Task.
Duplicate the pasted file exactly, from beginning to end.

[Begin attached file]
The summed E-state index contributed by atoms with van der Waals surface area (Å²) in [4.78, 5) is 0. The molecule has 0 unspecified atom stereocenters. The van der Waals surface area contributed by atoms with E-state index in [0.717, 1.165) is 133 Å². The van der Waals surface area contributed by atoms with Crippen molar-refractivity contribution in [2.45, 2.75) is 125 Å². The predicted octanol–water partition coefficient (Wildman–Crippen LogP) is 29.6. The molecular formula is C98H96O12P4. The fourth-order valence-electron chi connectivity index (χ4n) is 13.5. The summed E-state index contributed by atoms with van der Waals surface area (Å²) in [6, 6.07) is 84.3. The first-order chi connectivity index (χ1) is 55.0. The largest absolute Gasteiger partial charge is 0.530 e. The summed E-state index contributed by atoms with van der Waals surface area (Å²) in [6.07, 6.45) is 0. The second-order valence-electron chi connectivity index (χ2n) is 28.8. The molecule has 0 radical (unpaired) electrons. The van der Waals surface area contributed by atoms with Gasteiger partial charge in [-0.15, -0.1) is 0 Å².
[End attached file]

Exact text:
The summed E-state index contributed by atoms with van der Waals surface area (Å²) in [4.78, 5) is 0. The molecule has 0 unspecified atom stereocenters. The van der Waals surface area contributed by atoms with E-state index in [0.717, 1.165) is 133 Å². The van der Waals surface area contributed by atoms with Crippen molar-refractivity contribution in [2.45, 2.75) is 125 Å². The predicted octanol–water partition coefficient (Wildman–Crippen LogP) is 29.6. The molecular formula is C98H96O12P4. The fourth-order valence-electron chi connectivity index (χ4n) is 13.5. The summed E-state index contributed by atoms with van der Waals surface area (Å²) in [6, 6.07) is 84.3. The first-order chi connectivity index (χ1) is 55.0. The largest absolute Gasteiger partial charge is 0.530 e. The summed E-state index contributed by atoms with van der Waals surface area (Å²) in [6.07, 6.45) is 0. The second-order valence-electron chi connectivity index (χ2n) is 28.8. The molecule has 0 radical (unpaired) electrons. The van der Waals surface area contributed by atoms with Gasteiger partial charge in [-0.15, -0.1) is 0 Å².